Chapter 1. Grammar Page 18Coordinate conjunctions: and, but, or, norCorrelative conjunctions: either ... or, both ... and, not only ... but alsoConjunctive adverbs: therefore, however, thus, hence, otherwiseCoordinate conjunctionsCoordinate conjunctions can join words, phrases, and clauses. The elements that they join must be equalgrammatically. A coordinate conjunction cannot join a noun and prepositional phrase, for example:WrongCorrectPressures at the bulkhead, the seal, and in the cove areshown.Pressures at the bulkhead, at the seal, and in the cove areshown.Nor can a coordinate conjunction join a noun and a clause:WrongCorrectNotable characteristics of the air duct system are theacoustic treatment of the ducts and that the compressor canforce flow both ways through the system.Notable characteristics of the air duct system are theacoustic treatment of the ducts and the ability of thecompressor to force flow both ways through the system.Correlative conjunctionsCorrelative conjunctions are pairs of words that connect parallel sentence elements.• Each member of the correlative must be followed by the same part of speechWrongCorrectThe microprocessor provides both radiometer controlfunctions and formats the data.The microporcessor both controls the radiometer andformats the data.Also it is good practice to keep elements joined by correlatives strictly parallel:PoorBetterPoorBetterThe subsystem not only measures temperature but it alsoprovides real-time displays.The subsystem not only measures temperature but alsoprovides real-time displays.This duct serves either as an eductor that provides an exit tothe atmosphere or as an inductor sucking air into thesystem.This duct serves either as an eductor exiting air to theatmosphere or as an inductor sucking air into the system.
Chapter 1. Grammar Page 19Conjunctive adverbsConjunctive adverbs can be used to join independent clauses only. In contrast to coordinate conjunctions,conjunctive adverbs have more modifying character and less connective force.• Clauses joined by conjunctive adverbs must be separated by a semicolon (or a period):Coord. conj.Conj. adv.The differences were generally about 11 percent, but largerdifferences occurred at = 15°.The differences were generally about 11 percent; however,larger differences occurred at = 15°.1.8.2. Subordinating ConjunctionsSubordinating conjunctions connect dependent clauses to independent clauses. They are discussed in threecategories:Adverbial conjunctions, which join adverbial clauses to independent clauses: for example,because, though, after, where, so that.Relative pronouns, which are discussed in section 1.3.3.That, which is used as a function word to introduce dependent clauses.Adverbial conjunctionsSubordinating conjunctions that join adverbial clauses to independent clauses are called adverbial conjunctions.The biggest problem with these conjunctions is deciding whether the dependent clause is restrictive or not in orderthat the sentence can be properly punctuated (see section 3.5.2).Some of these conjunctions are often used improperly:• As, since, and while have meanings other than those involving time, so that care must be taken to ensure thattheir meaning is clear.• If introduces clauses indicating condition; whether introduces clauses indicating alternatives:WrongCorrectAerodynamic forces were studied on a two-dimensionalwing section to determine if similar trends would becalculated.Aerodynamic forces were studied on a two-dimensionalwing section to determine whether similar trends would becalculated.• Where refers to place or location. It is often used incorrectly to replace that, when, or a relative pronoun:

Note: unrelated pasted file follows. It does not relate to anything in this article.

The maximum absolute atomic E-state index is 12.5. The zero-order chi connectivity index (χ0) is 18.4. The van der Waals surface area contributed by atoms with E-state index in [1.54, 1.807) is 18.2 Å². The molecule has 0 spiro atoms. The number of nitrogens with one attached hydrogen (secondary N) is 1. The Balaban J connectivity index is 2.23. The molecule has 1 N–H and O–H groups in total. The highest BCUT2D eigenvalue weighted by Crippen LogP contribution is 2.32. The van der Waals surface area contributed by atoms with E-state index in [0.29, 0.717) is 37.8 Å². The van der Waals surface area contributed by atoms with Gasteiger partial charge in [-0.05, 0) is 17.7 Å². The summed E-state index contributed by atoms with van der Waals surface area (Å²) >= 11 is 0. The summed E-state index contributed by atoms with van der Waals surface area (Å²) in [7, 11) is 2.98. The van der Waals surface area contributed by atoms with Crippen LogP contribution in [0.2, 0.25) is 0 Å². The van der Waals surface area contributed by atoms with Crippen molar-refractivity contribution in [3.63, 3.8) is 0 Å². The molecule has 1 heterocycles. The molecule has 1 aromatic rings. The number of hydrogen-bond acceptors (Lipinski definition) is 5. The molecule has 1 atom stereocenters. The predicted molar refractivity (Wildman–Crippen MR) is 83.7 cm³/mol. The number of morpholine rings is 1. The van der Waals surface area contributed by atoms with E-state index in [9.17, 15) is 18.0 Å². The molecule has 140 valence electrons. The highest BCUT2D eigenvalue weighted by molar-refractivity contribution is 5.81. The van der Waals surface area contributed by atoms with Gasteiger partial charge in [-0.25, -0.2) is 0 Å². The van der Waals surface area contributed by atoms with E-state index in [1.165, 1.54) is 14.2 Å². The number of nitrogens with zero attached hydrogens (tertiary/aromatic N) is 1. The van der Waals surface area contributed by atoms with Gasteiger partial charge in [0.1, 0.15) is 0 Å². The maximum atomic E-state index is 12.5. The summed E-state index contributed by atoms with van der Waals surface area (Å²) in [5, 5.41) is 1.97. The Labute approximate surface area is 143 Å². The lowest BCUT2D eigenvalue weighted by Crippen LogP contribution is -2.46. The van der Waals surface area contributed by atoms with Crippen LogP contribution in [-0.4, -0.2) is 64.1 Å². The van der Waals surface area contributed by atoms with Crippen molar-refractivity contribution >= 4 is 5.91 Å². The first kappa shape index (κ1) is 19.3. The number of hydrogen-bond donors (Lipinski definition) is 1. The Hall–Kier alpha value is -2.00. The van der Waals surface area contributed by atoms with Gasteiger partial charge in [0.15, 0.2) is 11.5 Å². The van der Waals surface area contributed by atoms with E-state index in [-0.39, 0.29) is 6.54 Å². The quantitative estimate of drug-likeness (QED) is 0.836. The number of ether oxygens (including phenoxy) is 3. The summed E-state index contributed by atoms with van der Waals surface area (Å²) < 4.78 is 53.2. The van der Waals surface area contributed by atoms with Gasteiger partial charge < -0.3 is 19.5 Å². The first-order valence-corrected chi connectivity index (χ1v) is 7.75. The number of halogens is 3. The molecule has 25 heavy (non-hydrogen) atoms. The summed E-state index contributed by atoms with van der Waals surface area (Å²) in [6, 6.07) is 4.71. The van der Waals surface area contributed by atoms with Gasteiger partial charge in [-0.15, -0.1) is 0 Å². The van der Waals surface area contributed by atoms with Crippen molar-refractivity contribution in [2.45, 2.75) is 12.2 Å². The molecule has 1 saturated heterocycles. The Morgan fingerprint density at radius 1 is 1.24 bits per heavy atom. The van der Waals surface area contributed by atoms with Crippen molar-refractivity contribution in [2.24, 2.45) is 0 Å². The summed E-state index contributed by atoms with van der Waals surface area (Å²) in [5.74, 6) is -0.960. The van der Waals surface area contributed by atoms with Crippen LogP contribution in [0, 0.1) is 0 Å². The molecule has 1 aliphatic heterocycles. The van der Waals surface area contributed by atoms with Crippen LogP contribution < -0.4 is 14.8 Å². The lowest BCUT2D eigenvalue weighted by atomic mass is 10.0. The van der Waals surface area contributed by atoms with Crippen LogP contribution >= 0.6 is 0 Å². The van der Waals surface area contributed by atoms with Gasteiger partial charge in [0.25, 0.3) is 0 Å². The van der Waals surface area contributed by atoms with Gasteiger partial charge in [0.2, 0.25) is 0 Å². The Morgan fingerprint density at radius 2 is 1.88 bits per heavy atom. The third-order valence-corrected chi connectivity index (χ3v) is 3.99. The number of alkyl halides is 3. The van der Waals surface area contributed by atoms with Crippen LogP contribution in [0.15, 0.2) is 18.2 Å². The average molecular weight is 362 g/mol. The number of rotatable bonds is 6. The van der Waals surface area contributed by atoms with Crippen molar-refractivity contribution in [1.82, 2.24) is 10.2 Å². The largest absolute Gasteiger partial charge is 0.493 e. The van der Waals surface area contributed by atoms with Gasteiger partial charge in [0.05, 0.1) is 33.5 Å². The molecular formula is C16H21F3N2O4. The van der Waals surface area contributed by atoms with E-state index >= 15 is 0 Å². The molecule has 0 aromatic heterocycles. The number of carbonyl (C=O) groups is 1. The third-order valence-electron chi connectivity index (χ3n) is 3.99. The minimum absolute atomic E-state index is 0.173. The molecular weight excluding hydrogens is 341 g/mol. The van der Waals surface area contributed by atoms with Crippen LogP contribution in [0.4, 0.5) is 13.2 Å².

Chapter 1. Grammar Page 20WrongCorrectThis formulation is equivalent to the Prandtl-Glauerttransformation, where the body is stretched to correct forthe actual distance.This formulation is equivalent to the Prandtl-Glauerttransformation, by which the body is stretched to correct forthe actual distance.• While used in the sense of although or whereas is becoming accepted, with reservation. Skillin et al. (1974)approve of using while to mean although so long as its use "does not defy the sense of at the same time."Bernstein (1981) describes this usage of while as acceptable, "but with less universal sanction."For a better understanding of these or other usage problems, consult Bernstein (1981) or other usage references.The subordinating conjunction thatThe subordinating conjunction that is defined in the dictionary as a function word that introduces several types ofdependent clauses, for example, noun clauses:That the seven-term function does not result in a good approximation is apparent.• That may sometimes be omitted in noun clauses (particularly following such verbs as say, think, and believe),but this omission is not recommended:CorrectBetterCorrectBetterThe listeners believe the noise might hurt them.The listeners believe that the noise might hurt them.The computation is adequate provided it is converged withrespect to collocation order.The computation is adequate provided that it is convergedwith respect to collocation order.• When a phrase or clause intervenes between that and the rest of the dependent clause, that is sometimesincorrectly repeated:Wrong He concluded that because checks were made with 128collocation points and only small differences were found,that the results shown were converged.Either He concluded that because checks were made with 128collocation points and only small differences were found,the results shown were converged.OrBecause he made checks with 128 collocation points andfound only small differences, he concluded that the resultsshown were converged.1.9. Verbals